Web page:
1. Red zones for localities with more than 40 new daily cases should continue to be under the enhanced MCO but the rest of the country should return to the recovery MCO. Perhaps these acronyms could best be replaced with number codes in order to avoid the misconceptions.
2. The continued detection of localised outbreaks (clusters) should continue. However, since Covid-19 infection survival rate is 99.9 percent for healthy people under 70, to achieve an optimal balance between health, social wellbeing, and the economy, the emphasis should be on “focused protection” and “targeted approach” for those at risk while allowing the less vulnerable to work and go to school.
a. Young and healthy adults and children above the age of 12 should be allowed to go back to school and work.
b. People with co-morbidities regardless of age and the elderly should stay at home.
c. People who go to work and school should be taught how to clean themselves and how to approach vulnerable family members when they return home. These measures should be taught via the media, at the workplace and at school.
3. As advocated earlier, people should be taught and continually reminded on carrying the responsibility of protecting themselves against Covid-19 by practising the 3W and 3C as the daily norms.
The public should also be educated of the level of risk of getting an infection from activities so as to avoid those high-risk activities. For example, avoid bars, indoor close contact meetings and parties and eating in crowded indoor restaurants.
Outdoor activities with social distancing are generally low risk and since we need the sun to produce vitamin D, exercising outside should be encouraged.
4. The SOPs need to be well defined, complete and accurate to avoid confusion. For instance, the misunderstanding on the usage of masks during fueling at petrol stations, and the restriction of travelling together and eating at a table in restaurants, while the group may be from the same household, hence sharing the same living environment and air.
Such restrictions may further increase the risk of depression, lethargy, and family discord of being cooped up for too long.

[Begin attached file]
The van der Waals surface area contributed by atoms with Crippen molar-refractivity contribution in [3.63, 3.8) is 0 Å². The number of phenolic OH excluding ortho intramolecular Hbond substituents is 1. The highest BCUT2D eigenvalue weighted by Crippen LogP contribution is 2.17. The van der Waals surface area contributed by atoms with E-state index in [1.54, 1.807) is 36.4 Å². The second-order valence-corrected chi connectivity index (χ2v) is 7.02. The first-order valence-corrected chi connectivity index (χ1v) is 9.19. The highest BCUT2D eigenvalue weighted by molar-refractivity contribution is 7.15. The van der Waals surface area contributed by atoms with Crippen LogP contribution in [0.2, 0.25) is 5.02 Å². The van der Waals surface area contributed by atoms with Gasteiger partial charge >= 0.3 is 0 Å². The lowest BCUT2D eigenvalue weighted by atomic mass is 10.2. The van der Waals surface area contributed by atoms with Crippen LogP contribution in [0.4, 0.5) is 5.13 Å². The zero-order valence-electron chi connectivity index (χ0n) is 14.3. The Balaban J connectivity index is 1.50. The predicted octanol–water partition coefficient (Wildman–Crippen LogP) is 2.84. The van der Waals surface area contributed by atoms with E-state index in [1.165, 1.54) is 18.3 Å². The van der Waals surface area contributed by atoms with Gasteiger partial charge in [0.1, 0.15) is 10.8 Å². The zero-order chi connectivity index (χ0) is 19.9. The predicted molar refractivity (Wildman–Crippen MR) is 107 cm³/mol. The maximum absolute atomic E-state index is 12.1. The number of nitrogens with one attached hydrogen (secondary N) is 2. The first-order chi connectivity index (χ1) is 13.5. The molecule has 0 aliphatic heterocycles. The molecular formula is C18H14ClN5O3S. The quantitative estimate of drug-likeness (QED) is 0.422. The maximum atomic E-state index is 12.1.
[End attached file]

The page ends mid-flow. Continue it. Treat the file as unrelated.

5. Nutritional education on the right food would assist the development of a stronger immune system. Get nutritionists and dieticians on board in the media to tell people what to eat, how to prepare and cook and when to eat which are all as important as showing people how to exercise in the morning.
6. The creation of platforms for people with mental health issues to reach out to either a university or healthcare service provider on an organizational or individual level, and if possible make it free so that anyone can get help when needed.
7. The message of keeping the vulnerable and high-risk groups safe should be constantly reaffirmed and resonated to the public via the media and to communities. It is important to make sure that people above 70 and anyone with chronic diseases do not get infected.
We believe everyone should learn to live with Covid-19, fear it, be cautious of it, but “live with it” because life has to go on calmly, and surely it can.
To all the frontliners, especially those in the health sector, we would like you to know that members of APM and the rakyat fully appreciate your contributions and sacrifice, you have gone beyond the call of duty to serve the nation despite all the difficult challenges.
The undersigned for APM:
Daeng Nasir Daeng Ibrahim, APM president
Dr Adlina Suleiman, head of APM's medical and health cluster
Jamal Othman, APM's head of economics and social wellbeing cluster
The views expressed here are those of the author/contributor and do not necessarily represent the views of Malaysiakini.